· The Consumer Price Index is a measure of the inflation as experienced by people in their day-to-day life. It is a measure related to the consumer’s daily expenses. Consumer Price Index is also referred to as the cost of living index. In real terms, CPI or Consumer Price Index is the measure of the average price by which a consumer buys the household things/5(6). CPI vs DPI: Different, Yet Similar While most people are confused in the comparison of CPI vs DPI in mice, chances are that in the scenario where you’re using it, they both refer to the same thing. Technically though, CPI is supposed to be the correct nomenclature for mouse sensitivity.
I am glad that I could be of some help to you. Let me know if you need any further help. A project team with a CPI of 0. Which of the following would be the BEST option to do so? Reduce a test cycle in the system testing phase b. Reduce scope by cutting down non-essential features c. Add more resources to expedite the schedule d.
Revisit estimates and eliminate risks and then re-estimate. Your email address will not be published. This site uses Akismet to reduce spam. Learn how your comment data is processed. Here are the links for these blog posts: Therefore, ensure that non-critical activities are included.
Moreover, to get the efficiency, you need indexes. Comments Quick question on this scenario: It is the end of the project already and SPI is 0. Which is the best answer? It suggests the project was terminated before completion. At completion the SPI is always marked as 1 irrespective of when the work was completed. You found the following earned value analysis information for a project that was recently closed-out: You are behind the schedule and on budget.
The data shows you are ahead of schedule and over budget. What are the other options? Correct answer is A. This was the answer I was looking out for!! I have a question. Hello Lauren, I am glad that I could be of some help to you. The statistical sources required for regional and outlet-type breakdowns are usually weak. Only a large-sample Household Expenditure survey can provide a regional breakdown.
Regional population data are sometimes used for this purpose, but need adjustment to allow for regional differences in living standards and consumption patterns. Statistics of retail sales and market research reports can provide information for estimating outlet-type breakdowns, but the classifications they use rarely correspond to COICOP categories.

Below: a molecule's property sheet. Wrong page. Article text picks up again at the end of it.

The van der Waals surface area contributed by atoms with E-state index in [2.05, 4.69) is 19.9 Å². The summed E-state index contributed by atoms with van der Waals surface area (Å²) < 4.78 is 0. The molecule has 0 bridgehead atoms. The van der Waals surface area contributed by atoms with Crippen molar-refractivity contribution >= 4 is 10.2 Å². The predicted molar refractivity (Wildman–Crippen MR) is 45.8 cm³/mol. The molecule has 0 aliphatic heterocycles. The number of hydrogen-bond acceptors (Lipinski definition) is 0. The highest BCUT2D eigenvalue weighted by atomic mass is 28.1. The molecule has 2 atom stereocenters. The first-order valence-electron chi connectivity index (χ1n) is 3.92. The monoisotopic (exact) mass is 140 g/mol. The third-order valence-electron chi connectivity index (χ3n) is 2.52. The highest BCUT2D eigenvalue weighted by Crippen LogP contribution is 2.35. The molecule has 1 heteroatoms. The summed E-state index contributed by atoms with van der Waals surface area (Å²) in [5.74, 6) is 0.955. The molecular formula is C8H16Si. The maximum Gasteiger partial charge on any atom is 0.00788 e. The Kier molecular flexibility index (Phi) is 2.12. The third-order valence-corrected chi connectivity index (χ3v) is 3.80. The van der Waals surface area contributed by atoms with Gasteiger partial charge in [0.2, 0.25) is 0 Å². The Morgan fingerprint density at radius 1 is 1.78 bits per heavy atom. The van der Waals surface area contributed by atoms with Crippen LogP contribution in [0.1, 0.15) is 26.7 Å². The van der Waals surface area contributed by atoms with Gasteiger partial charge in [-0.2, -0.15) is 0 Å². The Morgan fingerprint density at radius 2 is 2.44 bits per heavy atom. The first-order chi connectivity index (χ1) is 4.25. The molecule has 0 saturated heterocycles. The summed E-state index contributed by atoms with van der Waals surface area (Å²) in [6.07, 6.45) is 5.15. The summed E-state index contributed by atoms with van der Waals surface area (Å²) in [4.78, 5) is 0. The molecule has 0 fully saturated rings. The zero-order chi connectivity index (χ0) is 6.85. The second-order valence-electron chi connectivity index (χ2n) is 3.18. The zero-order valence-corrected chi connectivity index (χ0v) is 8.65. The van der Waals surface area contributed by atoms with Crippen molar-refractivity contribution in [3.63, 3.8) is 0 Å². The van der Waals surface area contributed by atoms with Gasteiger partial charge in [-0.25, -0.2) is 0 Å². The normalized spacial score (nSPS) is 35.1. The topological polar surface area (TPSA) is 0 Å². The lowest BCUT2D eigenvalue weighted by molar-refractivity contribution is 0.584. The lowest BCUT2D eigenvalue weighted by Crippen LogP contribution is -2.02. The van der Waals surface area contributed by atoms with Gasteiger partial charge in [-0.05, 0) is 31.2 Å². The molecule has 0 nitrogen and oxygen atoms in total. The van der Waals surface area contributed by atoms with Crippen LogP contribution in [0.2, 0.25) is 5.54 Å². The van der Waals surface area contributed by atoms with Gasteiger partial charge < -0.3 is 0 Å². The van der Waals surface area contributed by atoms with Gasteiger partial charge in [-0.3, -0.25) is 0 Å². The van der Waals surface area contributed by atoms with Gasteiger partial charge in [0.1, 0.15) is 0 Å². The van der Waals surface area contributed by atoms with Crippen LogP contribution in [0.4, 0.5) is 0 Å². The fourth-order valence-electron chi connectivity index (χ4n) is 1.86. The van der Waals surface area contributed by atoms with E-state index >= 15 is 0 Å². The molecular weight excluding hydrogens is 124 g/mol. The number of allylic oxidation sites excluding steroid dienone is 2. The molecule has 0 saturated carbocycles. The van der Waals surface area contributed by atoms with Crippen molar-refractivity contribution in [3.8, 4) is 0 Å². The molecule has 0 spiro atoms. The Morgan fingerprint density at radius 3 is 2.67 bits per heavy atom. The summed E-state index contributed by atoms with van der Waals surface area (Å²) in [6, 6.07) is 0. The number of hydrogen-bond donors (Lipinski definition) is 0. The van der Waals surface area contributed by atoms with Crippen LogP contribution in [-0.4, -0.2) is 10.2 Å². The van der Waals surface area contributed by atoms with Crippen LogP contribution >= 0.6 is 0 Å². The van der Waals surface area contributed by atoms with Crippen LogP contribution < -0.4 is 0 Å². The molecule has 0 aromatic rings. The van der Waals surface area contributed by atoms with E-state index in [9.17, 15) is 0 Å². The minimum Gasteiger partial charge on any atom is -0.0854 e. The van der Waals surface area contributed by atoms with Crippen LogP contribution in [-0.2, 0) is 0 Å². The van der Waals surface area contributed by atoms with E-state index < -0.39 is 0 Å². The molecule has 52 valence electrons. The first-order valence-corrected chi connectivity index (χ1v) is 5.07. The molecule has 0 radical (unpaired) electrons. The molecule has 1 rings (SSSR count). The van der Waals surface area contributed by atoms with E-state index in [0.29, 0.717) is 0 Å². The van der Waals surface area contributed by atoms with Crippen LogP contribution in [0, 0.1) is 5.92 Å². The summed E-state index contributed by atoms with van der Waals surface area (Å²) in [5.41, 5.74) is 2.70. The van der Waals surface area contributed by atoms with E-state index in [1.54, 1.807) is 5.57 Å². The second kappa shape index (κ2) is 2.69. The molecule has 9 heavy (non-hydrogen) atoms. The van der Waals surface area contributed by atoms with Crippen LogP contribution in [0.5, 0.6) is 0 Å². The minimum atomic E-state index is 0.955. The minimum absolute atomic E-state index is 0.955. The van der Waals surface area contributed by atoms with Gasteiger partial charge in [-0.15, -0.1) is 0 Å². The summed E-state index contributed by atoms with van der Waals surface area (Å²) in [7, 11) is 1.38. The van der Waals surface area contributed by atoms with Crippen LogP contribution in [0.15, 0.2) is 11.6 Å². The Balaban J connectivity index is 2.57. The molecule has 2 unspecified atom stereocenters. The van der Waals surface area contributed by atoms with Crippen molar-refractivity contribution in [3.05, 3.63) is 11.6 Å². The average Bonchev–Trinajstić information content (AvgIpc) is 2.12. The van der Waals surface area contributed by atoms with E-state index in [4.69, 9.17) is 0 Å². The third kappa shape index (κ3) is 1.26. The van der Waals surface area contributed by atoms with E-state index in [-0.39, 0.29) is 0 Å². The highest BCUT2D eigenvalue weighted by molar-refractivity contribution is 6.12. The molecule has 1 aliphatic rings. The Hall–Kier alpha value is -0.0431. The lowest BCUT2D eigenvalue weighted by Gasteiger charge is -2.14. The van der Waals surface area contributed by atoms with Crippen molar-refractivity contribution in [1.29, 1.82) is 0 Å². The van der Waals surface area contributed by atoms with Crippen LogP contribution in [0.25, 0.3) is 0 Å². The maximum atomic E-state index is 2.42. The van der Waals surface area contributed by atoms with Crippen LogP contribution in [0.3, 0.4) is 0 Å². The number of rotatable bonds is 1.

The increasingly widespread use of bar codes, scanners in shops has meant that detailed cash register printed receipts are provided by shops for an increasing share of retail purchases. This development makes possible improved Household Expenditure surveys, as Statistics Iceland has demonstrated. Survey respondents keeping a diary of their purchases need to record only the total of purchases when itemised receipts were given to them and keep these receipts in a special pocket in the diary.
These receipts provide not only a detailed breakdown of purchases but also the name of the outlet. Thus response burden is markedly reduced, accuracy is increased, product description is more specific and point of purchase data are obtained, facilitating the estimation of outlet-type weights.
There are only two general principles for the estimation of weights: Ideally, in computing an index, the weights would represent current annual expenditure patterns. In practice they necessarily reflect past using the most recent data available or, if they are not of high quality, some average of the data for more than one previous year. Some countries have used a three-year average in recognition of the fact that household survey estimates are of poor quality.
In some cases some of the data sources used may not be available annually, in which case some of the weights for lower level aggregates within higher level aggregates are based on older data than the higher level weights. Infrequent reweighing saves costs for the national statistical office but delays the introduction into the index of new types of expenditure.